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5 business insights and trends on China - Israel relations in the year of the Ox

Opinion

5 business insights and trends on China - Israel relations in the year of the Ox

"We believe that China will promote the discussion regarding the free trade agreement with Israel this year"

Tehila Levy Lati and Ravid Rom | 13:07  24.03.2021

1. International Collaboration: As part of China’s aim to promote international collaboration, we believe that China will promote the discussion regarding the free trade agreement with Israel this year and also promote other technological cooperation agreements with Israel. As part of the international collaboration plan, China already signed a RCEP (Regional Comprehensive Economic Partnership) free trade agreement with the Asia-Pacific nations to enhance global trade collaboration through the establishment of one the biggest free trade zones in the world. China also signed the CAI trade agreement (China – EU) to promote mutual investment between Europe and China.

2. Stabilizing the Chinese economy and focus on quality economic growth: As China will be one of the only markets in the world that will grow this year, we believe that more and more Israeli companies will try to take advantage of the opportunity. China’s annual growth is relatively big and the World Bank expects China to grow positively by 7.9% in 2021, despite the Covid-19 global pandemic crisis. China plans to stabilize its economy by reducing the financial leverage taken by many companies and reducing financial risks for the purpose of eradicating poverty and reaching quality growth. The corporate social credit system, that uses databases on companies (and individuals) and gives rankings, provides transparency, and may help combating issues of threats, safety and scams. That is one of the reasons China recently jumped from 78th place to 46th place in one year, in terms of ease of doing business.

Adv. Tevhila Levi Lati. Photo: Natalie Shur Adv. Tevhila Levi Lati. Photo: Natalie Shur Adv. Tevhila Levi Lati. Photo: Natalie Shur

3. Encouraging local consumption, self-production and new technologies: China’s goals are to acquire and import international technologies into China via the Go Global Policy. China’s transferring technologies through encouraging subsidies and investments by Chinese companies in China and by encouraging technological innovation through subsidies and grants to companies that employ tech talents and register Intellectual Property in China. Due to these aforesaid policies, we believe more Israeli companies will establish a local entity in China.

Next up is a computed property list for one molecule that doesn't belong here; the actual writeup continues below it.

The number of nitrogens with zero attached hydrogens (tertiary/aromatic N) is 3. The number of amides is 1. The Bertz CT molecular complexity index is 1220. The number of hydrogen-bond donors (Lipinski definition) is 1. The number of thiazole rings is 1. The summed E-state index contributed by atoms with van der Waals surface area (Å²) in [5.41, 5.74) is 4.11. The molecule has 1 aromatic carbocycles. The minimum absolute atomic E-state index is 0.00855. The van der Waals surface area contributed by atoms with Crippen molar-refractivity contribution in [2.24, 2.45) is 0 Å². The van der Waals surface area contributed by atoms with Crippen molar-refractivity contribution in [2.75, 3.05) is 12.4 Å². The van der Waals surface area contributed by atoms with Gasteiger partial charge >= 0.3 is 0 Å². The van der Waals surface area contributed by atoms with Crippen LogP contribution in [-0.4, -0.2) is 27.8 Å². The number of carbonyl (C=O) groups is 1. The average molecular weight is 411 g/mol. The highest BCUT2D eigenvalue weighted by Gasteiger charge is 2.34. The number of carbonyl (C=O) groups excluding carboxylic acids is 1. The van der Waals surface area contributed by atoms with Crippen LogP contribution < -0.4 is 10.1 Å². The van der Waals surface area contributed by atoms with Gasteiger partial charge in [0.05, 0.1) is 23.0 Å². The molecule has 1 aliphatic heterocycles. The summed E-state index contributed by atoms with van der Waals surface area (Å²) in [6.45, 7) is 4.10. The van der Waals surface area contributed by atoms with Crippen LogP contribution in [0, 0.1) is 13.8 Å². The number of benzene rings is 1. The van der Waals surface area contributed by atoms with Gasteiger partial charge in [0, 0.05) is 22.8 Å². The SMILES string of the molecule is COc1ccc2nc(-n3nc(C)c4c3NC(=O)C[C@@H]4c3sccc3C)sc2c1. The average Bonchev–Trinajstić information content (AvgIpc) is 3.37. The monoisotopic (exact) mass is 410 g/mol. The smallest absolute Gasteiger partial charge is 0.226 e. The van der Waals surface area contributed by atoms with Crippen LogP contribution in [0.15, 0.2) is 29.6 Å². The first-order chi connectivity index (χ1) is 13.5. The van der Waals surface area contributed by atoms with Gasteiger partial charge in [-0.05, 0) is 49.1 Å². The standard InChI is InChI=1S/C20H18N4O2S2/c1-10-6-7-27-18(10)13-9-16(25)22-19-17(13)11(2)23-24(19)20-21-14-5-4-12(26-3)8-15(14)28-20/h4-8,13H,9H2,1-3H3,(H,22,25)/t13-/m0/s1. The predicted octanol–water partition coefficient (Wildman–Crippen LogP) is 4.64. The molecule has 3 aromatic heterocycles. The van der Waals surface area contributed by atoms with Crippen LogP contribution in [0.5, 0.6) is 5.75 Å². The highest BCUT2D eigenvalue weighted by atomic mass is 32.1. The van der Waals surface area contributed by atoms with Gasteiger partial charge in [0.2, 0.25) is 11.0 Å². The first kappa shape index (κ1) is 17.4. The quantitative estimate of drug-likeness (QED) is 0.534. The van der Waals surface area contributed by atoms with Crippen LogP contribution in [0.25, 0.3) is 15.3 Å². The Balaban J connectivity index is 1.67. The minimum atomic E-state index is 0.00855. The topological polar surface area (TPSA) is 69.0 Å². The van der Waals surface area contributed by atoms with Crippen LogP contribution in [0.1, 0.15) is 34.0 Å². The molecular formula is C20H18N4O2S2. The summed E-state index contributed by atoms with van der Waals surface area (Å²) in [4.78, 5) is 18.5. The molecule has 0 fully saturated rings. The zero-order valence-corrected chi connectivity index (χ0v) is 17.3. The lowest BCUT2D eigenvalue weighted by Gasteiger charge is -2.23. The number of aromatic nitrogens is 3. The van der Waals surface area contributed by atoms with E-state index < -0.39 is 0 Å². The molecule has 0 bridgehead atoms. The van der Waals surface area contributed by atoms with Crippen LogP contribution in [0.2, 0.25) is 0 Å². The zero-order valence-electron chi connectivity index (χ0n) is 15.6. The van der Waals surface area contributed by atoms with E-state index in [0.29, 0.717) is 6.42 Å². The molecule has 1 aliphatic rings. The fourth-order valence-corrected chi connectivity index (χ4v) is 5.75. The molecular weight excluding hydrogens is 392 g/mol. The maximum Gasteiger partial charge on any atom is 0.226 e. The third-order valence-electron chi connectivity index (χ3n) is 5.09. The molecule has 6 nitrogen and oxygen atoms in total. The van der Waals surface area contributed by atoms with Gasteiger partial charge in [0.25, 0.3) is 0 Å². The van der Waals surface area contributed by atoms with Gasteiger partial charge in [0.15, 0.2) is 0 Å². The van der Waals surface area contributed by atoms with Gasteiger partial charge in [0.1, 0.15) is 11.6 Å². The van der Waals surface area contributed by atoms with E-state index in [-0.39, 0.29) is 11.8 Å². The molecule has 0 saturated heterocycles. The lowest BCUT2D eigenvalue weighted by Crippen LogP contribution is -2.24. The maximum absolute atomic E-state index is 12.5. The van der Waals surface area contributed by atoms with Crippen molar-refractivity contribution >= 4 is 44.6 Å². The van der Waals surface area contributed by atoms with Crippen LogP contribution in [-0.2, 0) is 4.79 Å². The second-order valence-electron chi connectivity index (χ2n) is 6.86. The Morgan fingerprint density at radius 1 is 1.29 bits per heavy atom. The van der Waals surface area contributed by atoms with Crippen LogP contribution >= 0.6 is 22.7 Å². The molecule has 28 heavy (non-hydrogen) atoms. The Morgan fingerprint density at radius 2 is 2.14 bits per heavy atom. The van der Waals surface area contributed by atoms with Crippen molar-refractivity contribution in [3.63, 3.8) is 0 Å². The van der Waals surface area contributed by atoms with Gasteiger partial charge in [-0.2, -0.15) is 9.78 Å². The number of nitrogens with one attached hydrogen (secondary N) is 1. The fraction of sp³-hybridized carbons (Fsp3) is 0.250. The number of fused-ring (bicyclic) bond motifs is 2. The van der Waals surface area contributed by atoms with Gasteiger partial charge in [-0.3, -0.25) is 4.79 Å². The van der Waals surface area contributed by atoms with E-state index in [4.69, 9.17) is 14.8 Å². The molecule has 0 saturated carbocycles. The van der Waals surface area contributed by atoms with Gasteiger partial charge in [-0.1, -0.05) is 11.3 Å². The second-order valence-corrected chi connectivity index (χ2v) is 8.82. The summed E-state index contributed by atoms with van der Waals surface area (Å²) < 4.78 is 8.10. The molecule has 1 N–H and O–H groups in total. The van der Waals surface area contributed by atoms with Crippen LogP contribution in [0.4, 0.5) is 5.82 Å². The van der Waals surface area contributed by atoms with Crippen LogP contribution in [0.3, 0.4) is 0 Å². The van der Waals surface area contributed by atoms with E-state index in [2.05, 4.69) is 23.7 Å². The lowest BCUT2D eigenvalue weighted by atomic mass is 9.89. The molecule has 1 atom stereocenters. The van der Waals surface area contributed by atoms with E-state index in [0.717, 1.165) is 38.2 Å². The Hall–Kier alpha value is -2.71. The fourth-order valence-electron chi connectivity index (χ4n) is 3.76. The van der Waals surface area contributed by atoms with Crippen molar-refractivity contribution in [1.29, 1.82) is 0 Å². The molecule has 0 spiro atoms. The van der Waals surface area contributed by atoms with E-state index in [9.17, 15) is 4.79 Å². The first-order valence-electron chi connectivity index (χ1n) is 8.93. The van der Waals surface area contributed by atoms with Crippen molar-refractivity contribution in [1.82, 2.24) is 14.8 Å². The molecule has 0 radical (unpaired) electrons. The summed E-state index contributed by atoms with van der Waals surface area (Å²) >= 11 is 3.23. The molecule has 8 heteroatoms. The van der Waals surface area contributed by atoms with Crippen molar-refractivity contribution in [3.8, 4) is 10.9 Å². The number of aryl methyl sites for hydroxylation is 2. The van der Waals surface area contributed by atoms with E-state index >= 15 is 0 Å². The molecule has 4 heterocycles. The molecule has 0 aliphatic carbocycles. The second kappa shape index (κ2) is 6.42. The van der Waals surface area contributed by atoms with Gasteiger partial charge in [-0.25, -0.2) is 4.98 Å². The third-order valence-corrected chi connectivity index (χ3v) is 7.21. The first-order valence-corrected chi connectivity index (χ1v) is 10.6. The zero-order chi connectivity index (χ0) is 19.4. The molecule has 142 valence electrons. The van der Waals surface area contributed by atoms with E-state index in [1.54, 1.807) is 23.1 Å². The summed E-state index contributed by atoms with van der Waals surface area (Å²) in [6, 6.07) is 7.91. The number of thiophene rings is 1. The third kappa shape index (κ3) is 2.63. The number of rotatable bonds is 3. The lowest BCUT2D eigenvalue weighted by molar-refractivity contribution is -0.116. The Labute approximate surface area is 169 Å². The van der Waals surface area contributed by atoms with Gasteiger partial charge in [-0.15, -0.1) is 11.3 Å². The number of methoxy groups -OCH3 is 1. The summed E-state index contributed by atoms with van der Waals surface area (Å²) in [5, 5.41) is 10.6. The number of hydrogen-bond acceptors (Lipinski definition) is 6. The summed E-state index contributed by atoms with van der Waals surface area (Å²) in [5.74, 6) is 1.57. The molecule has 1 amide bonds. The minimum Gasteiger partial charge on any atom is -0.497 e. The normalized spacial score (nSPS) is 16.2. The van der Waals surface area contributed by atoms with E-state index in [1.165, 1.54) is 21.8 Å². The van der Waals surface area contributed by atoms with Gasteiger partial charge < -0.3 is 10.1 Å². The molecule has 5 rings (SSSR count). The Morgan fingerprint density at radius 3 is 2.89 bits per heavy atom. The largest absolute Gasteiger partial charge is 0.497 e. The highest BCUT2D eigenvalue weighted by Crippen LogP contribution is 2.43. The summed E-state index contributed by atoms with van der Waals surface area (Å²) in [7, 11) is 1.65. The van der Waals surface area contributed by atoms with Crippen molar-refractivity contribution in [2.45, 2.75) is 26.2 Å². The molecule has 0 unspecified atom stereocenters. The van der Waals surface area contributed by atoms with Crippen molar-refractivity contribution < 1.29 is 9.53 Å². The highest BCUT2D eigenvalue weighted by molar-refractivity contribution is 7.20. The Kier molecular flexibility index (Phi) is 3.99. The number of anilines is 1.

4. The bond market: The opening of the bond market for the first time to foreign investors may result in a significant increase in the exposure Israeli financial entities to the Chinese market. The expectations are for a handsome return of 3% per year (higher than the U.S.). As for the outcomes, the forecast constitutes transparency for investors (because the FTSE RUSSELL index includes China and is considered a leading body in compiling bond indices). An additional factor is the weakening of the dollar alongside the strengthening of the Chinese currency, which may attract new investors. An open bond market in China is expected to reduce deficits from the global economic crisis brought upon by Covid-19 and to bring foreign capital into China.

5. The Arab World – China – Israel triangle: China’s presence in the Middle East is aimed to implement the "Belt and Road" plan, and the tightening of relations between Israel and the countries in the Persian Gulf may remove certain concerns that have been raised regarding the establishment of business relations with Israeli companies and create bigger and various business opportunities. Business activities under the plan can be leveraged, with an emphasis on Israeli technologies’ presence in infrastructure projects in various countries along the route of the "Belt and Road". A future regional free trade agreement between China, the Arab states and Israel, may result in expanding direct foreign investment as well as exports. The normalization today brings upon an environment that could make Israel an integral part of a common regional market with a significant presence.

The column was writeen by Adv. Tehila Levy Lati, Partner and Ravid Rom, Intern, China and East Asia Desk, at Sullivan & Worcester LLP

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